Dennis Harvey

Beasts from the east

Patrick Macias brings the shocking history of Japanese horror flicks to ATA
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Into the wilds

Killer-nature flick The Canyon advocates staycations
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arts@sfbg.com
One painful component of the ever-escautf8g government service cutbacks, particularly in our own endlessly explorable state, has been the threat to parkland access. Read more »

Once upon a time in England

Bronson's notorious subject inspires a star-making performance
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arts@sfbg.com

FILM Some roles wring from an actor something they never had before, or might again. Who now recalls Eric Bana's Aussie sketch comedian startlingly reinvented as bulked-up Chopper (2000), that native continent's most notorious psychotic extortionist-killer-jailbird-celebrity autobiographer? Bana killed — more vividly than in any part serving his subsequent, slightly bland Hollywood leading-hunk status.

Tom Hardy is another handsome bloke at risk of looking competent and versatile without fully impressing. Read more »

Lars loves lars

Behold, Antichrist
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Will history judge Lars von Trier as the genius he's sure he is? Or as a humorless, slightly less cartoonish Ken Russell, whipping images and actors into contrived frenzies for ersatz art's sake? You're probably already on one side of the fence or the other. Read more »

No resolve

A troubled past leads to a haunted present in Five Minutes of Heaven
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arts@sfbg.com

FILM It was the last Bush administration's master PR stroke to render terrorism completely abstract while appearing to frame it in layman's terms. There's no real choosing sides when the choices are "evil" and "freedom" — who's going to say slow down there, pardner, when the cause is painted as humanity against the inhuman? That equation bought carte blanche approval for a lot of dumb subsequent moves, with the world arguably no safer as a consequence.

Most Americans have an absolute faith that we're the good guys. Read more »

Northen high (and low) lights

Silly Gallic heavens and hollow Darwinian costume flicks at the Toronto International Film festival
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>>Check out Jesse Hawthorne Ficks' TIFF takes here.

FILM FESTIVAL REPORT There weren't exactly tumbleweeds rolling through Park City, but this January's Sundance Film Festival did have a becalmed feeling reflecting the economic panic — money, corporate sponsors, and industry personnel weren't falling from the sky quite so thickly as usual, which naturally made the experience that much more pleasant for those simply there to see movies. Read more »

Welcome weirdness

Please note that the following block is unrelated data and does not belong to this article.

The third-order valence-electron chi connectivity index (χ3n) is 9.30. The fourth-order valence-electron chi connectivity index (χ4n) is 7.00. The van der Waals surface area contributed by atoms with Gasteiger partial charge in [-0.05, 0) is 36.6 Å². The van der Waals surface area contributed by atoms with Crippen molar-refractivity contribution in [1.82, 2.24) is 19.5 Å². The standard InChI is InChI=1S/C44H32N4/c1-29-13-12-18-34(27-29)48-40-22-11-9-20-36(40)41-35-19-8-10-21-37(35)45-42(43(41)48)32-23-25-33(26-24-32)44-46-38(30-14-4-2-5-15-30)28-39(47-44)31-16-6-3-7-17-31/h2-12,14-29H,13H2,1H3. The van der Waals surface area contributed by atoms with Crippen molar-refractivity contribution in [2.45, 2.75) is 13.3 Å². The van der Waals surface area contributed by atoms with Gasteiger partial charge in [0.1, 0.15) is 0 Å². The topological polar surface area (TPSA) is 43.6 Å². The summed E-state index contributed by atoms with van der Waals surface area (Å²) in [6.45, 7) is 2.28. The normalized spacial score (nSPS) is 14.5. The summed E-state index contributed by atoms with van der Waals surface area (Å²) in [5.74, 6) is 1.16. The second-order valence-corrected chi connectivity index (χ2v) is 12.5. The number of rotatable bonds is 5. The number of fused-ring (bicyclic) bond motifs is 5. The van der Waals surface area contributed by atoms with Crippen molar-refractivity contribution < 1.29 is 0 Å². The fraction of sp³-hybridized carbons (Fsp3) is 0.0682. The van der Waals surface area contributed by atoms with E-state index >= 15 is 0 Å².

An elusive director returns to the unnerving with You, the Living
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DNA science has taught us everyone is unique. Art teaches that everyone — even wildly derivative sons-of-bitches — are kinda sorta likewise (at least technically). Still, there's ordinary "individuality," actual distinctiveness, and then there's whoa. Belonging to this last category is Swedish writer-director Roy Andersson, who's made four features in four decades and surely won't be hurrying up anytime soon.

Does it really take him that long? Read more »

American hardcore

Joe Sarno: idiosyncratic talent, psychotronic legend, sexploitation lifer
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X-RATED CLASSICS A sexploitation lifer who reportedly has directed so many features even he doesn't know how many, Joe Sarno is nonetheless also enough of an idiosyncratic talent to have won a cult following and some high-culture-institution retrospectives. Read more »

Nuclear implosion

Still Walking observes a family in quiet crisis
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a&eletters@sfbg.com

Hirokazu Kore-eda's 1998 After Life stepped into a bureaucratic beyond. His 2001 Distance probed the aftermath of a religious cult's mass suicide. Likewise loosely inspired by fact, Nobody Knows (2004) charted the survival of an abandoning mother's practically feral children in a Tokyo apartment. Read more »

Band of blabbers

Quentin Tarrantino's chatty war epic Inglourious Basterds
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With Inglourious Basterds Quentin Tarantino pulls off something that seemed not only impossible, but undesirable, and surely unnecessary: making yet another of his in-jokey movies about other movies, albeit one that also happens to be kinda about the Holocaust — or at least Jews getting their own back on the Nazis during World War II — and (the kicker) is not inherently repulsive. As Rube Goldbergian achievements go, this is up there. Read more »